Bissane Al-Sharif - "Women Memory"

Bissane Al-Sharif

After her graduation from the School of Architecture at Damascus University in 2000, Bisan travelled to France to continue her studies, achieving a Master’s degree in “Monuments and Museums” from University of Lyon II in 2001-2002. Bisan then specialised in the field of cinematography in the department of Higher Education in the School of Architecture in Nantes, France, and graduated in 2005. In 2008, she directed and designed a street theatre show in Damascus for the Damascus Festival, the capital of Arab culture, in which she utilised a system of huge machines. She has also participated in many technical production projects in Lebanon, Syria, and France.

She is a member in several arbitration committees for technical projects involving technical production and cinematography. She has also worked as a trainer on several interactive projects, including an interactive theatre and drawing project for children. Through her work in cinematography, in addition to her studies of space, she has gained a wealth of knowledge in technical production, dealing with size and mass, lightning, mechanics of movement, and various decorative materials. She maintains the freedom to choose all artistic projects and experiments with many artistic mediums, such as video. Moreover, this has enabled her to expand her ability to work both within a group alongside a theatrical team, and as an individual, as a Technical Producer. Bisan currently lives in Paris and works as a freelance artist in the field of cinematography and technical production. 


"Women Memory" Project

The project is a multimedia artistic production (video, sound, photography and text).

At its core, the project relies on documentation, spoken word, memories of physical spaces, times and events. The project is based on the idea of forced exodus and "transcription". It includes testimonials from several Syrian women and Palestinian Syrian women. The women who give their accounts came from several Syrian cities, are of different ages and come from different social circles; when they crossed the border to escape from Syria, they walked different paths, each leading in a different direction, and to a different country in the Arab world or in Europe.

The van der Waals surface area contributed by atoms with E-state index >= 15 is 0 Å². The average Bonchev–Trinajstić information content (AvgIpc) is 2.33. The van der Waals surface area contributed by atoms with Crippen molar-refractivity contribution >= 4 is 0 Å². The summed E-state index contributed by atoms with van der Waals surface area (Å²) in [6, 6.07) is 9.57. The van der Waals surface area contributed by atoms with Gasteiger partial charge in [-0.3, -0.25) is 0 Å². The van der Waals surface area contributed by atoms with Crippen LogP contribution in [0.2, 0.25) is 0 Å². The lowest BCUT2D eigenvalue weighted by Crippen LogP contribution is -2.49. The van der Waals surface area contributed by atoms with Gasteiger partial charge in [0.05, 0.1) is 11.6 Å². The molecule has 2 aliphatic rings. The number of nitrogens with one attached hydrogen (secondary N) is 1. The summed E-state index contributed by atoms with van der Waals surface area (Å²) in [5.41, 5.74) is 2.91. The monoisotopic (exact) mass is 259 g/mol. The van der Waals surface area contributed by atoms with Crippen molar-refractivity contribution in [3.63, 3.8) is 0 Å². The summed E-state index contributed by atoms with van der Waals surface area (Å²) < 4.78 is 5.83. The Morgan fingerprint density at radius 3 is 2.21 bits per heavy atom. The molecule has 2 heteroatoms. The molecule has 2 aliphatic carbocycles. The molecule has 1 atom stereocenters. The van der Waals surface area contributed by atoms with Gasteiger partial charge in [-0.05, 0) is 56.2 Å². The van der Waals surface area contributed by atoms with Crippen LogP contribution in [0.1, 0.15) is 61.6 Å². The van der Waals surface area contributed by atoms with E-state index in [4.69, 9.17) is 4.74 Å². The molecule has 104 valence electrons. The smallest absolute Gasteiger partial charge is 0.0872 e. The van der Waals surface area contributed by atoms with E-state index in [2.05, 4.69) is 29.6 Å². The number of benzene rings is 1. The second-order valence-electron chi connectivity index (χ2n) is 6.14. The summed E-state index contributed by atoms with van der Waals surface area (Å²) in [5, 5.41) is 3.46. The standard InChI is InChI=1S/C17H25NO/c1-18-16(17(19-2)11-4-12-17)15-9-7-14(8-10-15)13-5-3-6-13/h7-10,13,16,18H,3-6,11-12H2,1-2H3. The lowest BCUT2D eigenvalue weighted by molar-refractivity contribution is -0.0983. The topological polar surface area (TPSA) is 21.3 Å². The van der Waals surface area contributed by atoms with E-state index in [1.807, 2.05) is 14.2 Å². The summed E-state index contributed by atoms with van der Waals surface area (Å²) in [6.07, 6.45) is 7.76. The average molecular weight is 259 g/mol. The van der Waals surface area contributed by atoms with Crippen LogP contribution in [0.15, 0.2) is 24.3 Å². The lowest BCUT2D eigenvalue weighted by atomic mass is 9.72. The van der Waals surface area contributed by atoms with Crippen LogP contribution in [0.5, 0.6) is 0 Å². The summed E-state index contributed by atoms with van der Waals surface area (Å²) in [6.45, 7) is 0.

The project leader, Bisan Al-Shariff, says: " I talked with these women about travelling away, and I discovered with them that, in spite of the events being recent, it was a difficult time to remember, either because of the speed in decision-making, the busyness of preparing for their departure, the difficulty of coping with a new situation and a new environment, or the lack of any desire to remember. We also talked about ‘home’ and stability, about losing ‘home’ with such finality, about personal belongings, what is left in Syria, and what they took with them.

Women Memory is my first experience in the field of "documentary production", and the project also dennotes part of my personal experience in the search for the meaning of ‘homeland’ and ’home’. " Lena, one of the women participating in the project, says: "There are some things in my handbag which I didn’t necessarily think I would take, but now they mean a lot to me.”

The paths and stories of the women are diverse and many, and their forms of displacement vary. Some of these journeys continue today as Syrians and their families continue to move between any number places, both inside and outside Syria. 

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